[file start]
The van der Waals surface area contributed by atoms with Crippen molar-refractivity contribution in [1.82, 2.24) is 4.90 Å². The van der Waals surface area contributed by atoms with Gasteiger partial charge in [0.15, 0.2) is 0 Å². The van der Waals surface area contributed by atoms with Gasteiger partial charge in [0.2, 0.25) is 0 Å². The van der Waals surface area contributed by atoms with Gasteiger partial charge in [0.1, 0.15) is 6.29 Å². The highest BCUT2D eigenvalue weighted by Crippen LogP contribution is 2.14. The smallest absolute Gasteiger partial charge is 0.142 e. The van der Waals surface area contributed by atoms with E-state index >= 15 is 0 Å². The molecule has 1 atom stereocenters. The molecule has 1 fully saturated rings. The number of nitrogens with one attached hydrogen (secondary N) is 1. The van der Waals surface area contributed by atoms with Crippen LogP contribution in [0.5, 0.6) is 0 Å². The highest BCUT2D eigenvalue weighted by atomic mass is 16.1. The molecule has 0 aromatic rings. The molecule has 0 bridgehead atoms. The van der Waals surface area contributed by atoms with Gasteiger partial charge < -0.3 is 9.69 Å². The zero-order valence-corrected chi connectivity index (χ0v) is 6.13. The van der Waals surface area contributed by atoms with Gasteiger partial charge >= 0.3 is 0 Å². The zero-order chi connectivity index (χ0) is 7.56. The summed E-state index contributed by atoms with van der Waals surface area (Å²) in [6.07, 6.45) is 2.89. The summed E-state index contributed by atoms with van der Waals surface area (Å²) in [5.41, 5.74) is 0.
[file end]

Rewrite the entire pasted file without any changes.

The van der Waals surface area contributed by atoms with Crippen molar-refractivity contribution in [1.82, 2.24) is 4.90 Å². The van der Waals surface area contributed by atoms with Gasteiger partial charge in [0.15, 0.2) is 0 Å². The van der Waals surface area contributed by atoms with Gasteiger partial charge in [0.2, 0.25) is 0 Å². The van der Waals surface area contributed by atoms with Gasteiger partial charge in [0.1, 0.15) is 6.29 Å². The highest BCUT2D eigenvalue weighted by Crippen LogP contribution is 2.14. The smallest absolute Gasteiger partial charge is 0.142 e. The van der Waals surface area contributed by atoms with E-state index >= 15 is 0 Å². The molecule has 1 atom stereocenters. The molecule has 1 fully saturated rings. The number of nitrogens with one attached hydrogen (secondary N) is 1. The van der Waals surface area contributed by atoms with Crippen LogP contribution in [0.5, 0.6) is 0 Å². The highest BCUT2D eigenvalue weighted by atomic mass is 16.1. The molecule has 0 aromatic rings. The molecule has 0 bridgehead atoms. The van der Waals surface area contributed by atoms with Gasteiger partial charge < -0.3 is 9.69 Å². The zero-order valence-corrected chi connectivity index (χ0v) is 6.13. The van der Waals surface area contributed by atoms with Gasteiger partial charge >= 0.3 is 0 Å². The zero-order chi connectivity index (χ0) is 7.56. The summed E-state index contributed by atoms with van der Waals surface area (Å²) in [6.07, 6.45) is 2.89. The summed E-state index contributed by atoms with van der Waals surface area (Å²) in [5.41, 5.74) is 0.